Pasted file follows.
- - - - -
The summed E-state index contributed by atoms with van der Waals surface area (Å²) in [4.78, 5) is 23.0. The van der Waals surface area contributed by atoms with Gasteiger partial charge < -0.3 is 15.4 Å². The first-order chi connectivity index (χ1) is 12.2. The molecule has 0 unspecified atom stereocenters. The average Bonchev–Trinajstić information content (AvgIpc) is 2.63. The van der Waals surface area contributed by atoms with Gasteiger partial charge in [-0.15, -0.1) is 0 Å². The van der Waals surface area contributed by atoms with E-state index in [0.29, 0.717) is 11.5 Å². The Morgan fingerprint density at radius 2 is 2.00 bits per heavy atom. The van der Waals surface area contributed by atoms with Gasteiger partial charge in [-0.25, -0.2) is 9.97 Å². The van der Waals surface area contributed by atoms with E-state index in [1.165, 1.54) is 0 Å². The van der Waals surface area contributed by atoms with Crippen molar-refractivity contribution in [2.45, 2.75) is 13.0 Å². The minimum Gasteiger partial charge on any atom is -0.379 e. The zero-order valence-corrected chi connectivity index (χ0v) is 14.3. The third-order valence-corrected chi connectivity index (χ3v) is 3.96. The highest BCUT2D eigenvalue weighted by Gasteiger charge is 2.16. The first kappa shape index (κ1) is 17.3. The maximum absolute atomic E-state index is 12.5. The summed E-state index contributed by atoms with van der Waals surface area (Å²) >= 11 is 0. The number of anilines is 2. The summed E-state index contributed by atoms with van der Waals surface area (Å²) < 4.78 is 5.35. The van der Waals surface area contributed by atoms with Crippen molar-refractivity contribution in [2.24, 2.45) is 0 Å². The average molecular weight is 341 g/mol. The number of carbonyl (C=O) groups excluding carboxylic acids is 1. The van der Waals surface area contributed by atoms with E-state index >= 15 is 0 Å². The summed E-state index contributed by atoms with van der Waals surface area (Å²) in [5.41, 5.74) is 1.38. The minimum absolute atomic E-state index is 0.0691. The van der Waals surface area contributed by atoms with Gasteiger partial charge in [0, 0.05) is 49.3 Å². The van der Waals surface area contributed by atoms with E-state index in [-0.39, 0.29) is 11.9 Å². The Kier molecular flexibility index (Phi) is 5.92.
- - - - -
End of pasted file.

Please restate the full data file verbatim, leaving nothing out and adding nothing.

The summed E-state index contributed by atoms with van der Waals surface area (Å²) in [4.78, 5) is 23.0. The van der Waals surface area contributed by atoms with Gasteiger partial charge < -0.3 is 15.4 Å². The first-order chi connectivity index (χ1) is 12.2. The molecule has 0 unspecified atom stereocenters. The average Bonchev–Trinajstić information content (AvgIpc) is 2.63. The van der Waals surface area contributed by atoms with Gasteiger partial charge in [-0.15, -0.1) is 0 Å². The van der Waals surface area contributed by atoms with E-state index in [0.29, 0.717) is 11.5 Å². The Morgan fingerprint density at radius 2 is 2.00 bits per heavy atom. The van der Waals surface area contributed by atoms with Gasteiger partial charge in [-0.25, -0.2) is 9.97 Å². The van der Waals surface area contributed by atoms with E-state index in [1.165, 1.54) is 0 Å². The van der Waals surface area contributed by atoms with Crippen molar-refractivity contribution in [2.45, 2.75) is 13.0 Å². The minimum Gasteiger partial charge on any atom is -0.379 e. The zero-order valence-corrected chi connectivity index (χ0v) is 14.3. The third-order valence-corrected chi connectivity index (χ3v) is 3.96. The highest BCUT2D eigenvalue weighted by Gasteiger charge is 2.16. The first kappa shape index (κ1) is 17.3. The maximum absolute atomic E-state index is 12.5. The summed E-state index contributed by atoms with van der Waals surface area (Å²) >= 11 is 0. The number of anilines is 2. The summed E-state index contributed by atoms with van der Waals surface area (Å²) < 4.78 is 5.35. The van der Waals surface area contributed by atoms with Crippen molar-refractivity contribution in [2.24, 2.45) is 0 Å². The average molecular weight is 341 g/mol. The number of carbonyl (C=O) groups excluding carboxylic acids is 1. The van der Waals surface area contributed by atoms with E-state index >= 15 is 0 Å². The summed E-state index contributed by atoms with van der Waals surface area (Å²) in [5.41, 5.74) is 1.38. The minimum absolute atomic E-state index is 0.0691. The van der Waals surface area contributed by atoms with Gasteiger partial charge in [0, 0.05) is 49.3 Å². The van der Waals surface area contributed by atoms with E-state index in [-0.39, 0.29) is 11.9 Å². The Kier molecular flexibility index (Phi) is 5.92.